The eve of the NCAA tournament is kindling the wrong kind of March Madness in Syracuse, where mayhem has become all too familiar this time of year.
Nearly one year to the day after an unspecified NCAA violation resulted in the suspension of Fab Melo, the NCAA is on the attack again to spoil another Salt City tournament bash. Less than 30 hours before Syracuse’s opening round tournament game against No. 13 Montana, Dennis Dodd of CBS Sports dropped this bombshell:
Syracuse University basketball has been under NCAA investigation for a period of “years,” a source with knowledge of the case told CBSSports.com.
That source said the school has received a letter of preliminary inquiry from the NCAA.
The specific nature of the alleged violations was not disclosed by the source but the transgressions were described as both major and wide-ranging in nature. The investigation also encompasses football but is believed to primarily involve basketball. Syracuse has been penalized only once by the NCAA in a major case according to the association’s legislative database. That was in 1992 in a case that focused on extra benefits in the basketball program.
The college athletics governing body has been snooping around the program ever since multiple accusers levied sexual abuse charges against former SU assistant Bernie Fine. While investigating the Fine allegations, the NCAA stumbled upon damning evidence of Fab Melo that nullified his eligibility. Melo, whom Syracuse had already suspended for three games earlier in the season, was declared ineligible on the day of the team’s flight to its opening round tournament site.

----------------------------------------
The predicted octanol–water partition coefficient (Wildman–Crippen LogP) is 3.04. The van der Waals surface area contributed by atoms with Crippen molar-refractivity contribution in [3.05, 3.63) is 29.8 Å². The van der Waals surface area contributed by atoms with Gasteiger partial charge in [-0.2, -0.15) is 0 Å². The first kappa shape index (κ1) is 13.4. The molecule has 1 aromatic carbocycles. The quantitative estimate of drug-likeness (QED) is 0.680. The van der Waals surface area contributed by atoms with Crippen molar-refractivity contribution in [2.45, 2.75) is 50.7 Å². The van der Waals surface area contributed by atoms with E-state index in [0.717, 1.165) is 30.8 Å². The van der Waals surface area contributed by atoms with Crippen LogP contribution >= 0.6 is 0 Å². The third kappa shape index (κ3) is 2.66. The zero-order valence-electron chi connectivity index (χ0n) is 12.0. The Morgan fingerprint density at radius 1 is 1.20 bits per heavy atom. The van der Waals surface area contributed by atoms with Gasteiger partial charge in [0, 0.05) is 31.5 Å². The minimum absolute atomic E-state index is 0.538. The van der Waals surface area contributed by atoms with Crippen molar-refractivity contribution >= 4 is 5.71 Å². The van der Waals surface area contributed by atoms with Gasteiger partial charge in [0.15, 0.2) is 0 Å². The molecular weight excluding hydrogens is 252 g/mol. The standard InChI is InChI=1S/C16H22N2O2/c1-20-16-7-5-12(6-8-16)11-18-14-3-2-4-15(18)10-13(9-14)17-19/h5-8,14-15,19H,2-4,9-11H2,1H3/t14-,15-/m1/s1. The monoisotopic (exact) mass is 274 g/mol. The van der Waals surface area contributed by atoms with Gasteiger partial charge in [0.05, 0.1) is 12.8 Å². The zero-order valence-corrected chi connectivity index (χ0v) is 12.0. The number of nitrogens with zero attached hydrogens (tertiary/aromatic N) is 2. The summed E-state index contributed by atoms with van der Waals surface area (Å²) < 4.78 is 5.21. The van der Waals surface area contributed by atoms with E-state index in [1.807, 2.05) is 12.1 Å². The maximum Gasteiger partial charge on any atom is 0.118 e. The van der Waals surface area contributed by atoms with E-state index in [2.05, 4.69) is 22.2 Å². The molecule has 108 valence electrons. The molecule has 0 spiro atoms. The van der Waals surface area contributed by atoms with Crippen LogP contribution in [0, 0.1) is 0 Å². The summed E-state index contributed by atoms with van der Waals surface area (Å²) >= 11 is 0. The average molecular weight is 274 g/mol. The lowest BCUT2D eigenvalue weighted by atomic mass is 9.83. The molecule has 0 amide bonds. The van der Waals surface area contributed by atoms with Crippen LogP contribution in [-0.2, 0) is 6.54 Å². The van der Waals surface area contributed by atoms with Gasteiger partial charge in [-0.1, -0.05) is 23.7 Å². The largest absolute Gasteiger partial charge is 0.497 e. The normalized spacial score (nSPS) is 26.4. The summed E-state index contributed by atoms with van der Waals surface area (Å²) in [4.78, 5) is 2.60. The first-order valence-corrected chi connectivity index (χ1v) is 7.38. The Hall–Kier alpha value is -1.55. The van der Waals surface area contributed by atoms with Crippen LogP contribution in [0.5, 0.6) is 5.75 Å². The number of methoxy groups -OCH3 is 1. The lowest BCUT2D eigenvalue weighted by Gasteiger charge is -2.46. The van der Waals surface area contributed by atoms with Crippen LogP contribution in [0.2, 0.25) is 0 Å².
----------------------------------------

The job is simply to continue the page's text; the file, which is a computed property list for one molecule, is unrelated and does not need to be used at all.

Eligibility issues and more off-the-court drama carried over into the 2012-13 campaign. Syracuse suspended senior sniper James Southerland in January because of an issue raised regarding part of a term paper he submitted in a previous semester. Southerland won an appeal and was reinstated in February, but not after the school dragged its feet in a curiously drawn-out and meticulous process. Now we have a better idea what may have caused the hold-up — the looming threat of the NCAA peeking out the corner of its eye.
Red flags were raised in December when Stan Kissel, SU’s former director of basketball operations and the man in charge of monitoring academic performance within the program, summarily resigned in December. Hint, hint.
NCAA and Syracuse officials have declined comment on Dodd’s report, which cites one anonymous source.
The NCAA has been entangled in its own self-inflicted mess over the last month. The organization fired vice president of enforcement Julie Roe Lach in the wake of an external report detailing an abuse of power in the NCAA’s investigation into the University of Miami’s football and men’s basketball programs.
The NCAA remains in a months-long standstill in its probe into a sweeping academic fraud scandal at North Carolina at Chapel Hill, which dates back to 1997. Tar Heel student-athletes, including members of the 2005 and 2009 championship men’s basketball teams, received GPA-boosting grades in fraudulent classes within the African studies department. While investigators have absolved members of the North Carolina athletic department, the government body may still hand down retroactive sanctions and punitive punishments if it determines the illegitimate courses salvaged the eligibility of players on either championship team (Sean May and Tyler Hansbrough among them).